Freedom for Malian Child Miners

Hey Bros!!!We willing to run a campaign on Indiegogo to collect funds for our factual documentary “The Malian Child Miners” on April 10,2014. This documented is centered about to capturing their experiences, getting their experiences told. Our planned 90 minute documentary will show a true-to-life story that investigates the lives of these child miners. We will reveal how gold industry affects them and their communities by following the story of five child miners in particular—two boys and three girls.

When we hear the word “children,” our thoughts usually turn to the children we know – children who play in the sunshine with their friends, children who go to school, ride their bikes, play in playground sand and share meals with their families at the end of the day.

We do not think of children working underground in the darkness of gold mines for 12 hours a day or above the mine shafts in grueling heat. Yet tens of thousands of young children currently do that every day. And they often work next to their parents just to help make both ends meet. For many poor families with children, gold mining is the primary – and sometimes only – source of income.

20,000 children work in Malian artisanal gold mines in conditions that are both grueling and hazardous. These children mix mercury in with the ore they are mining, usually by hand, and then burn the mercury-gold amalgam, breathing in the toxic fumes. They may not know the hazards of mercury, but more often they realize the danger, but know no way to protect them from it.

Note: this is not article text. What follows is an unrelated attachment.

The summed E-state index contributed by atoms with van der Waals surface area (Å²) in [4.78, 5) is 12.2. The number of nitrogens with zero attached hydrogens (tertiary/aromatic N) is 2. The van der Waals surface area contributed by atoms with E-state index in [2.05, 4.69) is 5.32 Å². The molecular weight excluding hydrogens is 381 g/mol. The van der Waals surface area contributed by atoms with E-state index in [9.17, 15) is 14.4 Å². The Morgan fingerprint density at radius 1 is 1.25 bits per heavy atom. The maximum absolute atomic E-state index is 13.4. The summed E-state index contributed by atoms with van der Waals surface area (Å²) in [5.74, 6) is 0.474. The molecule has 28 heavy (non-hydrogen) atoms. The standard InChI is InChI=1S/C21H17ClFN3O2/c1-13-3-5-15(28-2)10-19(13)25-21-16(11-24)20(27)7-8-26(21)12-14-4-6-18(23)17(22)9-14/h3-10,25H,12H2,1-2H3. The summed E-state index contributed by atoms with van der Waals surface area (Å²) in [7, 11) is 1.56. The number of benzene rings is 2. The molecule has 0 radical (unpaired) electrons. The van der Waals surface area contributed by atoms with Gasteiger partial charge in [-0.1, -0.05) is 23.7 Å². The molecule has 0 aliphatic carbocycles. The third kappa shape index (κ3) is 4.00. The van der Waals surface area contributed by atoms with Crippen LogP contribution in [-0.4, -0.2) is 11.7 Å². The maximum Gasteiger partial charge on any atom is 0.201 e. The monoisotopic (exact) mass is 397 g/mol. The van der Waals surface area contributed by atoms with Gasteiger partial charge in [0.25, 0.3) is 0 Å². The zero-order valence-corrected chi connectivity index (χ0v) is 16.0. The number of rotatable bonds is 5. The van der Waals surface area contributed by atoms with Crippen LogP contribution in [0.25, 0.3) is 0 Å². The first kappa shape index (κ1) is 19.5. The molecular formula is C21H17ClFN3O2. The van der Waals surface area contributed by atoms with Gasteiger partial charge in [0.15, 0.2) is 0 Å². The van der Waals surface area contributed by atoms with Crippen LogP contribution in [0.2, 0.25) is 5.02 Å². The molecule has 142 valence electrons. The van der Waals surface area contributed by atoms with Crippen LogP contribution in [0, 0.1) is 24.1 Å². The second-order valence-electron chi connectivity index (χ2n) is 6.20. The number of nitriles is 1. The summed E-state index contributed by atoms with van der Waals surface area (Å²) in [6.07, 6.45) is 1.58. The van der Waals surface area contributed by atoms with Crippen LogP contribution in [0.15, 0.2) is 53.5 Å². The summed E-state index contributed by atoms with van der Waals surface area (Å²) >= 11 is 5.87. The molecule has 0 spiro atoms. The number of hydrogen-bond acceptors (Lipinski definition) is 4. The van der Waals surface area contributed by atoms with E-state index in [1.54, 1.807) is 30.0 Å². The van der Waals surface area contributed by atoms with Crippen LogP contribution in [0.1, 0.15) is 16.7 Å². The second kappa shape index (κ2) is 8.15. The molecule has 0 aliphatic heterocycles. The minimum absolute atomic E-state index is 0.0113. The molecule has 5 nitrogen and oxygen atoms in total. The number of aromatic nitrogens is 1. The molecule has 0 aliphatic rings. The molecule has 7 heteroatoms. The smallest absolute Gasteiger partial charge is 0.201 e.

Let us fight to end this tragedy!

The mines in which these workers operate in are unsafe and poorly built meaning collapses can and do happen burying anyone unfortunate to be inside at the time. The workers can be paid as little as $4 a week and many of them receive no pay at all. In some cases the workers are given a sack of dirt and told their salary lies in whatever gold is to be found within, not only do they then have to carry out the dangerous procedure of extracting the ore but it is entirely possible that the dirt will yield them no profit whatsoever. On top of the human rights violations and deplorable working conditions these workers are being denied an education. They are forced to work long hours with miniscule pay and barely have enough to scrape by; it is all they can do to feed themselves never mind finding the time to get an education and attempt to create a better future.

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